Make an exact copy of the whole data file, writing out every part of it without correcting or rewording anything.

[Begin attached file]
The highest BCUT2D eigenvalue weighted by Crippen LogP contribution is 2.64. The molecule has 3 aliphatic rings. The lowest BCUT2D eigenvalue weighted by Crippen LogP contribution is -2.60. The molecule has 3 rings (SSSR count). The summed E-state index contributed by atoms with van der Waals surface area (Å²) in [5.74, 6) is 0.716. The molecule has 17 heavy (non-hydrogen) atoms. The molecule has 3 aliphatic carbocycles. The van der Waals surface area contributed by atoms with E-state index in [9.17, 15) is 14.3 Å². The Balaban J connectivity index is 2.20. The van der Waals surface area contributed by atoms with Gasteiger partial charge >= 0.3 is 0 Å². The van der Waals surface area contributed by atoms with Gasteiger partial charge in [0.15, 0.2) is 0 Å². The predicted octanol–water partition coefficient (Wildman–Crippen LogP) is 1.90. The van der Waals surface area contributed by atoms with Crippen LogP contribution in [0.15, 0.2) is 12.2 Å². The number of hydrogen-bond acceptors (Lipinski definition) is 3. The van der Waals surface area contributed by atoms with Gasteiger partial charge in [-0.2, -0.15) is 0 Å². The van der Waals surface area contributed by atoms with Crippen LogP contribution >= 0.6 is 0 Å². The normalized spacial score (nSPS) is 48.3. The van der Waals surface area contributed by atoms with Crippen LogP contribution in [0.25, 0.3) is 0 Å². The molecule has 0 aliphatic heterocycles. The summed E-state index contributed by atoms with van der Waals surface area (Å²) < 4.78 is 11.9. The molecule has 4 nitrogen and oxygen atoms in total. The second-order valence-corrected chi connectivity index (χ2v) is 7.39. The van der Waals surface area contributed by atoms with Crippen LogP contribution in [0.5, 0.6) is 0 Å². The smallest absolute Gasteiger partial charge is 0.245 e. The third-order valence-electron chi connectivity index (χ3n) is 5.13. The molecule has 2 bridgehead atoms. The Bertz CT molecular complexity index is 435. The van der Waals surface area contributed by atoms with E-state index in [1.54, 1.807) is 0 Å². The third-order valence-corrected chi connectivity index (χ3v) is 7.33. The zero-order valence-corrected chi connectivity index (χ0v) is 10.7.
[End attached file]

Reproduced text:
The highest BCUT2D eigenvalue weighted by Crippen LogP contribution is 2.64. The molecule has 3 aliphatic rings. The lowest BCUT2D eigenvalue weighted by Crippen LogP contribution is -2.60. The molecule has 3 rings (SSSR count). The summed E-state index contributed by atoms with van der Waals surface area (Å²) in [5.74, 6) is 0.716. The molecule has 17 heavy (non-hydrogen) atoms. The molecule has 3 aliphatic carbocycles. The van der Waals surface area contributed by atoms with E-state index in [9.17, 15) is 14.3 Å². The Balaban J connectivity index is 2.20. The van der Waals surface area contributed by atoms with Gasteiger partial charge >= 0.3 is 0 Å². The van der Waals surface area contributed by atoms with Gasteiger partial charge in [0.15, 0.2) is 0 Å². The predicted octanol–water partition coefficient (Wildman–Crippen LogP) is 1.90. The van der Waals surface area contributed by atoms with Crippen LogP contribution in [0.15, 0.2) is 12.2 Å². The number of hydrogen-bond acceptors (Lipinski definition) is 3. The van der Waals surface area contributed by atoms with Gasteiger partial charge in [-0.2, -0.15) is 0 Å². The van der Waals surface area contributed by atoms with Crippen LogP contribution >= 0.6 is 0 Å². The normalized spacial score (nSPS) is 48.3. The van der Waals surface area contributed by atoms with Crippen LogP contribution in [0.25, 0.3) is 0 Å². The molecule has 0 aliphatic heterocycles. The summed E-state index contributed by atoms with van der Waals surface area (Å²) < 4.78 is 11.9. The molecule has 4 nitrogen and oxygen atoms in total. The second-order valence-corrected chi connectivity index (χ2v) is 7.39. The van der Waals surface area contributed by atoms with Crippen LogP contribution in [0.5, 0.6) is 0 Å². The smallest absolute Gasteiger partial charge is 0.245 e. The third-order valence-electron chi connectivity index (χ3n) is 5.13. The molecule has 2 bridgehead atoms. The Bertz CT molecular complexity index is 435. The van der Waals surface area contributed by atoms with E-state index in [1.54, 1.807) is 0 Å². The third-order valence-corrected chi connectivity index (χ3v) is 7.33. The zero-order valence-corrected chi connectivity index (χ0v) is 10.7.